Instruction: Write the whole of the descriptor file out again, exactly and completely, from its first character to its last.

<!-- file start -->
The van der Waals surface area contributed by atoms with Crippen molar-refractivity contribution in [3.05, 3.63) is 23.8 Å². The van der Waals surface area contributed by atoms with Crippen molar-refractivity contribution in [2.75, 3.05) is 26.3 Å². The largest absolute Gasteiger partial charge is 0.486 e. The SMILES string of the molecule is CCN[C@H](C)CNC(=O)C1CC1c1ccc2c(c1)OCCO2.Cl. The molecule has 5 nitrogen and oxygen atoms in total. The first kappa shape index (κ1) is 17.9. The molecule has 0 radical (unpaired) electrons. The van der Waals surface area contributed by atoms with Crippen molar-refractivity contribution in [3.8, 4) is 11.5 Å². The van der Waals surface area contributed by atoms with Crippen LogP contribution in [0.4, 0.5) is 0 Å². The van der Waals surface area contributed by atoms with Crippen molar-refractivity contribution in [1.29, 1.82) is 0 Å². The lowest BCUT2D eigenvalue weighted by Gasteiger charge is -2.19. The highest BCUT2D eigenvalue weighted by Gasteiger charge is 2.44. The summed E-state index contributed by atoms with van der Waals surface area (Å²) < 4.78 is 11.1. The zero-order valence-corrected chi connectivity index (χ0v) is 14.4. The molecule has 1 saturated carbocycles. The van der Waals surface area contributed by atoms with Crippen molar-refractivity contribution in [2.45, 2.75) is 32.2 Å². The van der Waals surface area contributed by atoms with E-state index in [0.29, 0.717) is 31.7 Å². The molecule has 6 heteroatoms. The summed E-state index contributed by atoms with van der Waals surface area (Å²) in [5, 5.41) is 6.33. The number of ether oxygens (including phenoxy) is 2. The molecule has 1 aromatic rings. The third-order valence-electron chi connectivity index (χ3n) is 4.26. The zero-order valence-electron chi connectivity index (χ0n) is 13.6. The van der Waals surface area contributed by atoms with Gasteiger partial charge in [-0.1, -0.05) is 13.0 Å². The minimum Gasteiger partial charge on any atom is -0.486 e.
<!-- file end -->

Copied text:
The van der Waals surface area contributed by atoms with Crippen molar-refractivity contribution in [3.05, 3.63) is 23.8 Å². The van der Waals surface area contributed by atoms with Crippen molar-refractivity contribution in [2.75, 3.05) is 26.3 Å². The largest absolute Gasteiger partial charge is 0.486 e. The SMILES string of the molecule is CCN[C@H](C)CNC(=O)C1CC1c1ccc2c(c1)OCCO2.Cl. The molecule has 5 nitrogen and oxygen atoms in total. The first kappa shape index (κ1) is 17.9. The molecule has 0 radical (unpaired) electrons. The van der Waals surface area contributed by atoms with Crippen molar-refractivity contribution in [3.8, 4) is 11.5 Å². The van der Waals surface area contributed by atoms with Crippen LogP contribution in [0.4, 0.5) is 0 Å². The van der Waals surface area contributed by atoms with Crippen molar-refractivity contribution in [1.29, 1.82) is 0 Å². The lowest BCUT2D eigenvalue weighted by Gasteiger charge is -2.19. The highest BCUT2D eigenvalue weighted by Gasteiger charge is 2.44. The summed E-state index contributed by atoms with van der Waals surface area (Å²) < 4.78 is 11.1. The zero-order valence-corrected chi connectivity index (χ0v) is 14.4. The molecule has 1 saturated carbocycles. The van der Waals surface area contributed by atoms with Crippen molar-refractivity contribution in [2.45, 2.75) is 32.2 Å². The van der Waals surface area contributed by atoms with E-state index in [0.29, 0.717) is 31.7 Å². The molecule has 6 heteroatoms. The summed E-state index contributed by atoms with van der Waals surface area (Å²) in [5, 5.41) is 6.33. The number of ether oxygens (including phenoxy) is 2. The molecule has 1 aromatic rings. The third-order valence-electron chi connectivity index (χ3n) is 4.26. The zero-order valence-electron chi connectivity index (χ0n) is 13.6. The van der Waals surface area contributed by atoms with Gasteiger partial charge in [-0.1, -0.05) is 13.0 Å². The minimum Gasteiger partial charge on any atom is -0.486 e.